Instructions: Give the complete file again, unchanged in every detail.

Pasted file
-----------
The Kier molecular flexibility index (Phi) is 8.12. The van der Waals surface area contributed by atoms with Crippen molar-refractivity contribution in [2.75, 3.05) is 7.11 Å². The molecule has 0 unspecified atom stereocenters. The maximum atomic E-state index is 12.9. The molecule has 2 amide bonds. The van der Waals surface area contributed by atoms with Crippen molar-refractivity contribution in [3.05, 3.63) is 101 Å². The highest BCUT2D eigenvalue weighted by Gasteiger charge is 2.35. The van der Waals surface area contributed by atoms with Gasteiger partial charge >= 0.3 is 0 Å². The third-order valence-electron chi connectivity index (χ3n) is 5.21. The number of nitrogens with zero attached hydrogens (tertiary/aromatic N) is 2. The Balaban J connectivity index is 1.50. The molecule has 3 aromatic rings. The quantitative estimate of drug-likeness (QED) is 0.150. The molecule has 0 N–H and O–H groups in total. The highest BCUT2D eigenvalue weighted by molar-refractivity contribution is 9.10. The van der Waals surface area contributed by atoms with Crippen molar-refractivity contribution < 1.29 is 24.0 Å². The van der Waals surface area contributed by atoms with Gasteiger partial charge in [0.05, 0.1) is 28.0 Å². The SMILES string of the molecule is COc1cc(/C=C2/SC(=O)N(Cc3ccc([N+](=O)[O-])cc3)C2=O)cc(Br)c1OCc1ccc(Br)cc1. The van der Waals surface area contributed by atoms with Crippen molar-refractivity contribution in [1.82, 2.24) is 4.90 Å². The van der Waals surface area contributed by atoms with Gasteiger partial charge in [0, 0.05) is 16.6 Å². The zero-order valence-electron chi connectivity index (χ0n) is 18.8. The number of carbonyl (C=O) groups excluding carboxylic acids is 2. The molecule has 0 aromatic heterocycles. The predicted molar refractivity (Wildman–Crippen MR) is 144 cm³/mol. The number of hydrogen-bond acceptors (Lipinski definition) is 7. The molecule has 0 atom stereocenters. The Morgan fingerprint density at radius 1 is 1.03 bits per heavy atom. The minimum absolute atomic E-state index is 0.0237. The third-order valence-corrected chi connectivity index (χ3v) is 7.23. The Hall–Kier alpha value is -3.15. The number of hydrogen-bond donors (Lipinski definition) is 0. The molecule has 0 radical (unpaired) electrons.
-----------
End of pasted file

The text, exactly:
The Kier molecular flexibility index (Phi) is 8.12. The van der Waals surface area contributed by atoms with Crippen molar-refractivity contribution in [2.75, 3.05) is 7.11 Å². The molecule has 0 unspecified atom stereocenters. The maximum atomic E-state index is 12.9. The molecule has 2 amide bonds. The van der Waals surface area contributed by atoms with Crippen molar-refractivity contribution in [3.05, 3.63) is 101 Å². The highest BCUT2D eigenvalue weighted by Gasteiger charge is 2.35. The van der Waals surface area contributed by atoms with Gasteiger partial charge >= 0.3 is 0 Å². The third-order valence-electron chi connectivity index (χ3n) is 5.21. The number of nitrogens with zero attached hydrogens (tertiary/aromatic N) is 2. The Balaban J connectivity index is 1.50. The molecule has 3 aromatic rings. The quantitative estimate of drug-likeness (QED) is 0.150. The molecule has 0 N–H and O–H groups in total. The highest BCUT2D eigenvalue weighted by molar-refractivity contribution is 9.10. The van der Waals surface area contributed by atoms with Crippen molar-refractivity contribution < 1.29 is 24.0 Å². The van der Waals surface area contributed by atoms with Gasteiger partial charge in [0.05, 0.1) is 28.0 Å². The SMILES string of the molecule is COc1cc(/C=C2/SC(=O)N(Cc3ccc([N+](=O)[O-])cc3)C2=O)cc(Br)c1OCc1ccc(Br)cc1. The van der Waals surface area contributed by atoms with Crippen molar-refractivity contribution in [1.82, 2.24) is 4.90 Å². The van der Waals surface area contributed by atoms with Gasteiger partial charge in [0, 0.05) is 16.6 Å². The zero-order valence-electron chi connectivity index (χ0n) is 18.8. The number of carbonyl (C=O) groups excluding carboxylic acids is 2. The molecule has 0 aromatic heterocycles. The predicted molar refractivity (Wildman–Crippen MR) is 144 cm³/mol. The number of hydrogen-bond acceptors (Lipinski definition) is 7. The molecule has 0 atom stereocenters. The Morgan fingerprint density at radius 1 is 1.03 bits per heavy atom. The minimum absolute atomic E-state index is 0.0237. The third-order valence-corrected chi connectivity index (χ3v) is 7.23. The Hall–Kier alpha value is -3.15. The number of hydrogen-bond donors (Lipinski definition) is 0. The molecule has 0 radical (unpaired) electrons.